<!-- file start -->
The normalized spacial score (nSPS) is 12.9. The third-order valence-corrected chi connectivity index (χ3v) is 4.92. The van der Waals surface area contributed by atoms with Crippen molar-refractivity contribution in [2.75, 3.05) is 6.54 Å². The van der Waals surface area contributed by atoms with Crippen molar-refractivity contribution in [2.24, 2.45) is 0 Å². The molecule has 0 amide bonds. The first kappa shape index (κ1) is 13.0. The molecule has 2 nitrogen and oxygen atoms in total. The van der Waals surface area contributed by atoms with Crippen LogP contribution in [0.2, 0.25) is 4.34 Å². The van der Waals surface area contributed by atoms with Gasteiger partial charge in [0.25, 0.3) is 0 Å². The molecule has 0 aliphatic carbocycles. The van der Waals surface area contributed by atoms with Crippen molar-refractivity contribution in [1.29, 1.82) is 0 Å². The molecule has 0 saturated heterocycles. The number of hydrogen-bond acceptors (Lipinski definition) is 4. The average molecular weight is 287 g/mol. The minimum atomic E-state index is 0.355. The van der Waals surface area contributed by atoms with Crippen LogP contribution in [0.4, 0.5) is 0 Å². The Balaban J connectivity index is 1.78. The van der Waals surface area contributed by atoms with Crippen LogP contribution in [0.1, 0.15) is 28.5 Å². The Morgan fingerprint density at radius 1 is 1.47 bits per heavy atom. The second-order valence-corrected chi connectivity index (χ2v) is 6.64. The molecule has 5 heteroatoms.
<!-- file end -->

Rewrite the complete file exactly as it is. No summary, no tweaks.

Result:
The normalized spacial score (nSPS) is 12.9. The third-order valence-corrected chi connectivity index (χ3v) is 4.92. The van der Waals surface area contributed by atoms with Crippen molar-refractivity contribution in [2.75, 3.05) is 6.54 Å². The van der Waals surface area contributed by atoms with Crippen molar-refractivity contribution in [2.24, 2.45) is 0 Å². The molecule has 0 amide bonds. The first kappa shape index (κ1) is 13.0. The molecule has 2 nitrogen and oxygen atoms in total. The van der Waals surface area contributed by atoms with Crippen LogP contribution in [0.2, 0.25) is 4.34 Å². The van der Waals surface area contributed by atoms with Gasteiger partial charge in [0.25, 0.3) is 0 Å². The molecule has 0 aliphatic carbocycles. The van der Waals surface area contributed by atoms with Crippen molar-refractivity contribution in [1.29, 1.82) is 0 Å². The molecule has 0 saturated heterocycles. The number of hydrogen-bond acceptors (Lipinski definition) is 4. The average molecular weight is 287 g/mol. The minimum atomic E-state index is 0.355. The van der Waals surface area contributed by atoms with Crippen LogP contribution in [0.4, 0.5) is 0 Å². The Balaban J connectivity index is 1.78. The van der Waals surface area contributed by atoms with Crippen LogP contribution in [0.1, 0.15) is 28.5 Å². The Morgan fingerprint density at radius 1 is 1.47 bits per heavy atom. The second-order valence-corrected chi connectivity index (χ2v) is 6.64. The molecule has 5 heteroatoms.